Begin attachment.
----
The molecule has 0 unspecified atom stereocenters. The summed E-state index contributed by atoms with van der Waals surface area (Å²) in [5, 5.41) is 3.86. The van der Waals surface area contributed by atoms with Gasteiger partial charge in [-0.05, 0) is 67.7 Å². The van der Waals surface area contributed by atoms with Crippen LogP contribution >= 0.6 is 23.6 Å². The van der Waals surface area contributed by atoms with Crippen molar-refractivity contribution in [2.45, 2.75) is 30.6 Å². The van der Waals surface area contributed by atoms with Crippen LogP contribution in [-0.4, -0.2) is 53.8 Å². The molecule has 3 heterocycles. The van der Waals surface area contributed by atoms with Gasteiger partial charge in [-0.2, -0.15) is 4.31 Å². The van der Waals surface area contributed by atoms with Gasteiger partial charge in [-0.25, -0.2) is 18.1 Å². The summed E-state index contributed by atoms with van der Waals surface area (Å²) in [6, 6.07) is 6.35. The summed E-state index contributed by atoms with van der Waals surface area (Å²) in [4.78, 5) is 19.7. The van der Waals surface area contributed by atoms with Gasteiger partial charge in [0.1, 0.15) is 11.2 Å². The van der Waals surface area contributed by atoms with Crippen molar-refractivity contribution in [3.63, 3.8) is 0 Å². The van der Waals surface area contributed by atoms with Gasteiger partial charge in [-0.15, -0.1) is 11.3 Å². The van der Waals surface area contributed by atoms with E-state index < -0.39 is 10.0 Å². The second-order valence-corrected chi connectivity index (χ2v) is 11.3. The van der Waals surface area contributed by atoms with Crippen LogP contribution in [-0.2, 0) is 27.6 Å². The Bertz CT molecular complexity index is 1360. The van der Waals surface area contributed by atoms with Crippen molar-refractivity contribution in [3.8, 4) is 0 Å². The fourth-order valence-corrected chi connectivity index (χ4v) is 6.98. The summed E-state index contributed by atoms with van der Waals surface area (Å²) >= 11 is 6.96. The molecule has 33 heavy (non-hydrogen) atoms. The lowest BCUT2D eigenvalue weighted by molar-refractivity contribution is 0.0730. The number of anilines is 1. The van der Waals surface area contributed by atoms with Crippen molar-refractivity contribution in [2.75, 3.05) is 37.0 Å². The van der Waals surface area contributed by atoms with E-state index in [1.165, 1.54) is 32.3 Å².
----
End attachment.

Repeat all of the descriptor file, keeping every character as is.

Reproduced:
The molecule has 0 unspecified atom stereocenters. The summed E-state index contributed by atoms with van der Waals surface area (Å²) in [5, 5.41) is 3.86. The van der Waals surface area contributed by atoms with Gasteiger partial charge in [-0.05, 0) is 67.7 Å². The van der Waals surface area contributed by atoms with Crippen LogP contribution >= 0.6 is 23.6 Å². The van der Waals surface area contributed by atoms with Crippen molar-refractivity contribution in [2.45, 2.75) is 30.6 Å². The van der Waals surface area contributed by atoms with Crippen LogP contribution in [-0.4, -0.2) is 53.8 Å². The molecule has 3 heterocycles. The van der Waals surface area contributed by atoms with Gasteiger partial charge in [-0.2, -0.15) is 4.31 Å². The van der Waals surface area contributed by atoms with Gasteiger partial charge in [-0.25, -0.2) is 18.1 Å². The summed E-state index contributed by atoms with van der Waals surface area (Å²) in [6, 6.07) is 6.35. The summed E-state index contributed by atoms with van der Waals surface area (Å²) in [4.78, 5) is 19.7. The van der Waals surface area contributed by atoms with Gasteiger partial charge in [0.1, 0.15) is 11.2 Å². The van der Waals surface area contributed by atoms with Crippen molar-refractivity contribution in [3.63, 3.8) is 0 Å². The van der Waals surface area contributed by atoms with Gasteiger partial charge in [-0.15, -0.1) is 11.3 Å². The van der Waals surface area contributed by atoms with E-state index < -0.39 is 10.0 Å². The second-order valence-corrected chi connectivity index (χ2v) is 11.3. The van der Waals surface area contributed by atoms with Crippen LogP contribution in [-0.2, 0) is 27.6 Å². The Bertz CT molecular complexity index is 1360. The van der Waals surface area contributed by atoms with Crippen molar-refractivity contribution in [3.8, 4) is 0 Å². The fourth-order valence-corrected chi connectivity index (χ4v) is 6.98. The summed E-state index contributed by atoms with van der Waals surface area (Å²) >= 11 is 6.96. The molecule has 33 heavy (non-hydrogen) atoms. The lowest BCUT2D eigenvalue weighted by molar-refractivity contribution is 0.0730. The number of anilines is 1. The van der Waals surface area contributed by atoms with Crippen molar-refractivity contribution in [2.75, 3.05) is 37.0 Å². The van der Waals surface area contributed by atoms with E-state index in [1.165, 1.54) is 32.3 Å².